Office Activity Hits New Highs, Thanks To Concessions
The New York City office leasing market kicked off on a high, with 2018 notching up the highest yearly lease volume since 2001.
Rents and leasing velocity continued at a fast clip throughout 2019 with some major deals, and tech giants were the flavor of the year. Google locked down a 1.3M SF lease at 550 Washington St. and Facebook took 1.5M SF in Hudson Yards last month. WeWork, in the midst of major pain, locked down an enormous lease too, taking a 360K SF spread at 437 Madison Ave.
In the third quarter of the year, average rents reached nearly $82 per SF, a 2% jump on the quarter before and a new record, according to CBRE.
Still, there are some storm clouds — with some concerned about heavy use of tenant incentives, large spaces hitting the market and the psychological impact of the WeWork drama. Tenant improvement allowance hit $106 per SF for raw new space in Q3, per CBRE, with an average of 14 months free rent.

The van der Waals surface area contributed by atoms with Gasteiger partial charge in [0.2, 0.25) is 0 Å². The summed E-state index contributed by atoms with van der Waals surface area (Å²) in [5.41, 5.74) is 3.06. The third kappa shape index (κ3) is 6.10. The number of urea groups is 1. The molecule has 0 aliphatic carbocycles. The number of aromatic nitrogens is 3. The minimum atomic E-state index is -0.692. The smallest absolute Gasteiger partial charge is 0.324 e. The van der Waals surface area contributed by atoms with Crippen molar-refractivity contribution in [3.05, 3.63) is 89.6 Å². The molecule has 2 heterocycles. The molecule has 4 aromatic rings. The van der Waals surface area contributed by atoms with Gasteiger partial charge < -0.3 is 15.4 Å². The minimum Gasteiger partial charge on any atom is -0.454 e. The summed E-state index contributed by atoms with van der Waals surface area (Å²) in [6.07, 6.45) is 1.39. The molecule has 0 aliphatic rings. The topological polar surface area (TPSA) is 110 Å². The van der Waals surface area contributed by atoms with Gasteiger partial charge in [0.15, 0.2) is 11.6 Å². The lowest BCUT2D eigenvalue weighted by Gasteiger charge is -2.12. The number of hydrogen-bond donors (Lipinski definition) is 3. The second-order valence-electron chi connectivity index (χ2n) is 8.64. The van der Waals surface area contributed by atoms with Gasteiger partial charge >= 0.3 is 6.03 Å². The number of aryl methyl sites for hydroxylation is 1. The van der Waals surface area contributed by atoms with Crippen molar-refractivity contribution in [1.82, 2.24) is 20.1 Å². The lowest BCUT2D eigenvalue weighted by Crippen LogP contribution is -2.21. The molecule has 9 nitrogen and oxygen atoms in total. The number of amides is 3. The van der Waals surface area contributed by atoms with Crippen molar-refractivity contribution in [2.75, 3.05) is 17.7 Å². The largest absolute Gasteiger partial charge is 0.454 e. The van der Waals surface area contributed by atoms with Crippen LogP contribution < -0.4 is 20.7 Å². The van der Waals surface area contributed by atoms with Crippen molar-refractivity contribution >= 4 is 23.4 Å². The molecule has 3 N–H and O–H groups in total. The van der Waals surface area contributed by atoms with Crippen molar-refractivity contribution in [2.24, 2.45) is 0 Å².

New York's Condo Sale Record Broken
For the last two years, the headlines surrounding the city’s flooded luxury market have been bleak. One in four apartments in the city reportedly remain unsold, many of which are some of the market's most expensive pads.
There are some notable outliers, however.
In January, Citadel hedge fund founder Ken Griffin closed on a penthouse in New York City for $238M, shattering previous records for the highest price ever paid for a home in the United States.
Despite the jaw-dropping final tally, the apartment in the Vornado-developed, Robert A.M. Stern-designed 220 Central Park South was originally asking for $250M. It will be delivered as a “white box,” unfurnished and undecorated, and spans 24K SF.